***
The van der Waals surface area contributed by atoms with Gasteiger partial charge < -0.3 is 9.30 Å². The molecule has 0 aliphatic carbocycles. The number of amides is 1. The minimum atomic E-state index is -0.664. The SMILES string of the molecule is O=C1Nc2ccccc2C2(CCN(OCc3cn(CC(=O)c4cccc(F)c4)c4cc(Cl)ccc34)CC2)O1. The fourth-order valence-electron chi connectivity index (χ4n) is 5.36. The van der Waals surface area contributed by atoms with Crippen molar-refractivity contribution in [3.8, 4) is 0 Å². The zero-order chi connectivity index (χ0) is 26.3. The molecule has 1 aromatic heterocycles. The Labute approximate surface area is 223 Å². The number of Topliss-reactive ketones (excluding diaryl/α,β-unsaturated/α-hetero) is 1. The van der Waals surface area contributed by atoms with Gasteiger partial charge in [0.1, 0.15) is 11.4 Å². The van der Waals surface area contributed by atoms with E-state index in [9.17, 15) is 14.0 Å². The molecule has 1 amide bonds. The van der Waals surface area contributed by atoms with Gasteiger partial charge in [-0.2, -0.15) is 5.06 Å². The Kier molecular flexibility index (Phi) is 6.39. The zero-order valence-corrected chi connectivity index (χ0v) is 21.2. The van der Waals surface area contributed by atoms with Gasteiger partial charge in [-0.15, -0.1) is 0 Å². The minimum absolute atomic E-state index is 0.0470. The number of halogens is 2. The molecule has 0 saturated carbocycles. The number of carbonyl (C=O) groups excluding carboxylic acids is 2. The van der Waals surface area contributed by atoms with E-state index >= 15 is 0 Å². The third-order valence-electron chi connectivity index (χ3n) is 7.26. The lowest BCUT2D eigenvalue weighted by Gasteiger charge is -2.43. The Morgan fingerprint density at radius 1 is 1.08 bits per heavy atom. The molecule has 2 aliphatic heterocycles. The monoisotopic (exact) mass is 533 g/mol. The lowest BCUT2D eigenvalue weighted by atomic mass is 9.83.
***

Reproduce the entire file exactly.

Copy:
The van der Waals surface area contributed by atoms with Gasteiger partial charge < -0.3 is 9.30 Å². The molecule has 0 aliphatic carbocycles. The number of amides is 1. The minimum atomic E-state index is -0.664. The SMILES string of the molecule is O=C1Nc2ccccc2C2(CCN(OCc3cn(CC(=O)c4cccc(F)c4)c4cc(Cl)ccc34)CC2)O1. The fourth-order valence-electron chi connectivity index (χ4n) is 5.36. The van der Waals surface area contributed by atoms with Crippen molar-refractivity contribution in [3.8, 4) is 0 Å². The zero-order chi connectivity index (χ0) is 26.3. The molecule has 1 aromatic heterocycles. The Labute approximate surface area is 223 Å². The number of Topliss-reactive ketones (excluding diaryl/α,β-unsaturated/α-hetero) is 1. The van der Waals surface area contributed by atoms with Gasteiger partial charge in [0.1, 0.15) is 11.4 Å². The van der Waals surface area contributed by atoms with E-state index in [9.17, 15) is 14.0 Å². The molecule has 1 amide bonds. The van der Waals surface area contributed by atoms with Gasteiger partial charge in [-0.2, -0.15) is 5.06 Å². The Kier molecular flexibility index (Phi) is 6.39. The zero-order valence-corrected chi connectivity index (χ0v) is 21.2. The van der Waals surface area contributed by atoms with Gasteiger partial charge in [-0.15, -0.1) is 0 Å². The minimum absolute atomic E-state index is 0.0470. The number of halogens is 2. The molecule has 0 saturated carbocycles. The number of carbonyl (C=O) groups excluding carboxylic acids is 2. The van der Waals surface area contributed by atoms with E-state index >= 15 is 0 Å². The third-order valence-electron chi connectivity index (χ3n) is 7.26. The lowest BCUT2D eigenvalue weighted by Gasteiger charge is -2.43. The Morgan fingerprint density at radius 1 is 1.08 bits per heavy atom. The molecule has 2 aliphatic heterocycles. The monoisotopic (exact) mass is 533 g/mol. The lowest BCUT2D eigenvalue weighted by atomic mass is 9.83.